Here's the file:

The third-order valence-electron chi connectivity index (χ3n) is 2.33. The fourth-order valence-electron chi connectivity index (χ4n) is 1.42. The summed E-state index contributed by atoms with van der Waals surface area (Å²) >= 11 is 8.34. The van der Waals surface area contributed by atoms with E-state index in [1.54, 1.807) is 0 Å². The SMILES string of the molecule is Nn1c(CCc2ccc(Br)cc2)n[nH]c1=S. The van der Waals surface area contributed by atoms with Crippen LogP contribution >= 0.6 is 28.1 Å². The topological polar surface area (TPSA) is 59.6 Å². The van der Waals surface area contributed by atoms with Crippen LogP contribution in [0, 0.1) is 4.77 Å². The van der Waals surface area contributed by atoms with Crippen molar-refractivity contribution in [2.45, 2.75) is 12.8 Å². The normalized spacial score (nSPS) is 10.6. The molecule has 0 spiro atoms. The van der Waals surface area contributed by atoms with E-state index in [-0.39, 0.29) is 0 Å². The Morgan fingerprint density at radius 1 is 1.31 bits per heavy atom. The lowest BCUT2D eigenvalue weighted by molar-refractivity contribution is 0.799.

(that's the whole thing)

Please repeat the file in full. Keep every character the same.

The third-order valence-electron chi connectivity index (χ3n) is 2.33. The fourth-order valence-electron chi connectivity index (χ4n) is 1.42. The summed E-state index contributed by atoms with van der Waals surface area (Å²) >= 11 is 8.34. The van der Waals surface area contributed by atoms with E-state index in [1.54, 1.807) is 0 Å². The SMILES string of the molecule is Nn1c(CCc2ccc(Br)cc2)n[nH]c1=S. The van der Waals surface area contributed by atoms with Crippen LogP contribution >= 0.6 is 28.1 Å². The topological polar surface area (TPSA) is 59.6 Å². The van der Waals surface area contributed by atoms with Crippen LogP contribution in [0, 0.1) is 4.77 Å². The van der Waals surface area contributed by atoms with Crippen molar-refractivity contribution in [2.45, 2.75) is 12.8 Å². The normalized spacial score (nSPS) is 10.6. The molecule has 0 spiro atoms. The van der Waals surface area contributed by atoms with E-state index in [-0.39, 0.29) is 0 Å². The Morgan fingerprint density at radius 1 is 1.31 bits per heavy atom. The lowest BCUT2D eigenvalue weighted by molar-refractivity contribution is 0.799.